• English 2010: Intermediate Writing for Humanities and Social Sciences

    • This course emphasizes the production of well-reasoned and carefully researched written arguments that embody the spirit of inquiry, explore and interrogate multiple perspectives, and negotiate meanings across a diverse array of positions. Course work includes a research project (broken up into three papers and an annotated bibliography), in-class writings, and collaboration.
  • English 1010: Introduction to Writing

    • This course teaches rhetorical knowledge and skills, focusing on critical reading, writing, and thinking. English 1010 emphasizes writing as a process through multiple drafts and revisions. The course may include major essay assignments, writing and collaboration, research writing, journals, and portfolios.

 Selected Honors

  • Post Comprehensive Fellowship, 2012-2013, University of Texas at Arlington
  • Dissertation Fellowship, Summer 2012 University of Texas at Arlington
  • The O'Neill Award for Teaching Excellence, 2012, University of Texas at Arlington
  • The O'Neill Award for Academic Excellence, 2011, University of Texas at Arlington


  • “What are Humans For?: Technology and the Problems of Dramatism” Kenneth Burk + The Posthuman, co-authored with Dr. Timothy Richardson, Ed. Nathaniel Rivers, Chris Mays, and Kellie Sharp (October 2017).
  • “Investigation into Optimum Training Delivery Methods for Adult Learning,” NASA/UTA DED/COLA, co-author with Dr. Peggy Kulesz (Summer 2015).
  • “Bridge Ont(e)cology.” O-Zone: A Journal of Object-Oriented Studies, (Spring 2014).

 Academic Conference Presentations

  • "Academic Freedom and the Wild West of Online Learning" Council of Writing Program Administrators, Sacramento, CA, July 2018.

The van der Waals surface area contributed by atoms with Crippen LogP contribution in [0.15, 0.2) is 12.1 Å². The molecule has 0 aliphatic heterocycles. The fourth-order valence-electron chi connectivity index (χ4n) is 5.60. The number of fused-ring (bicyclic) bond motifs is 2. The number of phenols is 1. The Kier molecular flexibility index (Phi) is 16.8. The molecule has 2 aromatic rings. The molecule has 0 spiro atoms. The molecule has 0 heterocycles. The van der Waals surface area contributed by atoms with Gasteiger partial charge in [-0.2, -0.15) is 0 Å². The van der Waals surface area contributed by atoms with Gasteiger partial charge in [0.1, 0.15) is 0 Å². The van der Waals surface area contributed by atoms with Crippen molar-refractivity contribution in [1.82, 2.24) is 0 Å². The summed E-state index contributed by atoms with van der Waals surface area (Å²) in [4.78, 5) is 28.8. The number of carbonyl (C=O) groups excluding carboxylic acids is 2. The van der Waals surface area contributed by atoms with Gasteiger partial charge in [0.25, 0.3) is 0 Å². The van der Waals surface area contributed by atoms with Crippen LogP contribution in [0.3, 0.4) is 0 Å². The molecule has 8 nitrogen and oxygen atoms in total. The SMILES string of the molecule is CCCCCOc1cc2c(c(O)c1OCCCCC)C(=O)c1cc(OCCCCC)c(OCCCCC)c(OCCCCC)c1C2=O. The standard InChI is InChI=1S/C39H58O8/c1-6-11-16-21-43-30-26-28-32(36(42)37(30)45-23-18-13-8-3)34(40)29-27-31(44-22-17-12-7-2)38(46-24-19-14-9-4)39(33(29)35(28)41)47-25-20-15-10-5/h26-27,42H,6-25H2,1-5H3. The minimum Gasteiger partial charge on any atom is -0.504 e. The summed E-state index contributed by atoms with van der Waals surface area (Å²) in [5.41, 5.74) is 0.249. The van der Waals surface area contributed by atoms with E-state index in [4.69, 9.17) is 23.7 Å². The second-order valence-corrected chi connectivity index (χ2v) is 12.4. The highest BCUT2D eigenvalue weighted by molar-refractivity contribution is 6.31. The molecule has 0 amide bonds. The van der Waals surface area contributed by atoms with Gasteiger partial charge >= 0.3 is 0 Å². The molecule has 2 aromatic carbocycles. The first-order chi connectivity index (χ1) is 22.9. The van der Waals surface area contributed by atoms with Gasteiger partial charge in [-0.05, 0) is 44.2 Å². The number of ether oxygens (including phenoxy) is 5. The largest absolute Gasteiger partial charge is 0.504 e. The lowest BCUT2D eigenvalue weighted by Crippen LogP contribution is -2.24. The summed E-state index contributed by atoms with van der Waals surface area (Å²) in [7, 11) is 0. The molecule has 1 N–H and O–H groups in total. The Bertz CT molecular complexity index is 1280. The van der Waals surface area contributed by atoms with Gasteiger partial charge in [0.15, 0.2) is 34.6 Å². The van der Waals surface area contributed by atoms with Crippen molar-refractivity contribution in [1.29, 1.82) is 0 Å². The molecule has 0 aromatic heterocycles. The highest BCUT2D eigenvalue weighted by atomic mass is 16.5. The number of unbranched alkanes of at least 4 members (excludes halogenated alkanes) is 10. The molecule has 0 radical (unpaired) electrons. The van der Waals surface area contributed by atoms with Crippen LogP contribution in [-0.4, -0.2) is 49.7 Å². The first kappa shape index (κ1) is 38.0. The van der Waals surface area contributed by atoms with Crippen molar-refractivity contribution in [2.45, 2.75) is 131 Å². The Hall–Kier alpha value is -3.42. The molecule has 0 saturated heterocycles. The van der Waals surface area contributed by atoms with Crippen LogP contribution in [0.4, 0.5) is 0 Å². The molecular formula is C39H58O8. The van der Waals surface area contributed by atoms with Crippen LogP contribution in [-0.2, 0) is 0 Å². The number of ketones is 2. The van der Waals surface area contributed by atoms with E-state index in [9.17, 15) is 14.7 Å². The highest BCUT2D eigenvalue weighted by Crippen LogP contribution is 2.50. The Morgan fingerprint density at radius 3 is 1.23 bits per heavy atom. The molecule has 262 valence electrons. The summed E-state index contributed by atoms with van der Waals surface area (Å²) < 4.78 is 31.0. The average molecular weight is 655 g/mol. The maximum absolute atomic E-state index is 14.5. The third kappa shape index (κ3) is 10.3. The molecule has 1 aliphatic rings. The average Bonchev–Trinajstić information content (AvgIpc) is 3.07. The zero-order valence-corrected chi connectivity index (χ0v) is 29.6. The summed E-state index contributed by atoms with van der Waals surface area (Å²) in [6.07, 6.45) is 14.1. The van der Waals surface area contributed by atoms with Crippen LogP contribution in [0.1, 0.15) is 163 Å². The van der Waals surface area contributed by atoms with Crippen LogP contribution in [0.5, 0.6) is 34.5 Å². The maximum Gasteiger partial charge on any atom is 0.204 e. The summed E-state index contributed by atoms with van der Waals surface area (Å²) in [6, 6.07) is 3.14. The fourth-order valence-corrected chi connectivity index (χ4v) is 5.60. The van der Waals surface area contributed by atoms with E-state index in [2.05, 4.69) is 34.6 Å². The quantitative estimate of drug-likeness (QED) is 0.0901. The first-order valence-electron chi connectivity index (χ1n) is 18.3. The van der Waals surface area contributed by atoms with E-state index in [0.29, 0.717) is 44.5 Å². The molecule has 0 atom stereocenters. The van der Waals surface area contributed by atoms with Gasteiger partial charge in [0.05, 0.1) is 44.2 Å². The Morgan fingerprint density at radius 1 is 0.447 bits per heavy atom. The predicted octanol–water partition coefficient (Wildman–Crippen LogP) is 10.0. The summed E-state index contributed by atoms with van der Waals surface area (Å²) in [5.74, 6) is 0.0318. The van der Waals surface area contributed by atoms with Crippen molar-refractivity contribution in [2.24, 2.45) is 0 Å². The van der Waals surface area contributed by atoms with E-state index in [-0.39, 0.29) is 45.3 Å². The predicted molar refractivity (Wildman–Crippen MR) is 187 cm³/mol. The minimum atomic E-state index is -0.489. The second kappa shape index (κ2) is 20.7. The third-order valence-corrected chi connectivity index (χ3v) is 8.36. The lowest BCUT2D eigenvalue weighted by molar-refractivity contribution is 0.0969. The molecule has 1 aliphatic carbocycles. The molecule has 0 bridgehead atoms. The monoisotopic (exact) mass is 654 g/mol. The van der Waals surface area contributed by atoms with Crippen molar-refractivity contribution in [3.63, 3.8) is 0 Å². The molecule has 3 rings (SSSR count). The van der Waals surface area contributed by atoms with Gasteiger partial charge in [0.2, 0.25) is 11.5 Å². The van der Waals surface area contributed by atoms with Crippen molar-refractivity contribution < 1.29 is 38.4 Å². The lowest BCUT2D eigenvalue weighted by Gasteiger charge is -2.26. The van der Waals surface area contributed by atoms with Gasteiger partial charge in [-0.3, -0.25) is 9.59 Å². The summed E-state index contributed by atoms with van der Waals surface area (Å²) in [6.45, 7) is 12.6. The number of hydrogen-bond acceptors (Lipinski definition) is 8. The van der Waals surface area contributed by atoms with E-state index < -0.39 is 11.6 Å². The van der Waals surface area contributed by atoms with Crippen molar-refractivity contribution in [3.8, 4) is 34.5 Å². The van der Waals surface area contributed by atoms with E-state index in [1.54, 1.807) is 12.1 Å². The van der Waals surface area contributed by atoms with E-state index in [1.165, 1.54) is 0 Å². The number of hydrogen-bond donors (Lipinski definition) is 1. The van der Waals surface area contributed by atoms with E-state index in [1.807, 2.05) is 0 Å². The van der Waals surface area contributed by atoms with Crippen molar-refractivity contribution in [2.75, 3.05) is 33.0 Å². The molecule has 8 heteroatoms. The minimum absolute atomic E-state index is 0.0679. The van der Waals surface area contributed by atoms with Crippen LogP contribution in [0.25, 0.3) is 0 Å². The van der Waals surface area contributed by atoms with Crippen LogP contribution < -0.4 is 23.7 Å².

• "Just Write Something: Capitalism, Audience, and the Moment of Anxiety in Invention" 18th Rhetoric Society of America Biennial Conference, Minneapolis, MN, May 2018.
  • "Rhetorical Theory as a Side of Fries: The Difficulties and Value in Teaching Theoria, Poiesis, and Praxis in a Writing Studies Program” Association of Rhetoric and Writing Studies Conference, El Paso, TX, October 2017.
  • "Turn Off the T.V.: Moving from Distance Education to Online Learning." Council of Writing Program Administrators, Raleigh, NC, July 2016.
  • "Wearable Rhetoric: A Proposal for Technolistic Screens." 17th Rhetoric Society of America Biennial Conference, Atlanta, GA, May 2016.
  • "Non-Symbolic Action: Dunamis and the Materiality of Rhetoric." 16th Rhetoric Society of America Biennial Conference, San Antonio, TX, May 2014
  • "Material Metaphors." North Texas Graduate English Conference, University of Texas at Arlington, TX, April 2013.
  • "Between Steel and Stone: Object-Oriented Rhetoric and Identification." 15th Rhetoric Society of America Biennial Conference, Philadelphia, PA, May 2012
  • "The Rhetoric of Amish Forgiveness." 14th Rhetoric Society of America Biennial Conference, Minneapolis, MN, May 2010.
  • "Haven’t I Heard that Before: Déjà vu and Kairos." Federation Rhetoric Symposium, Commerce, TX, Feb. 2009.
  • "Allowing the Animal to See the Open: Horror Films and the Uncanny Primate." 29th Annual Southwest / Texas Popular Culture and American Culture Conference, Albuquerque, NM, Feb. 2008.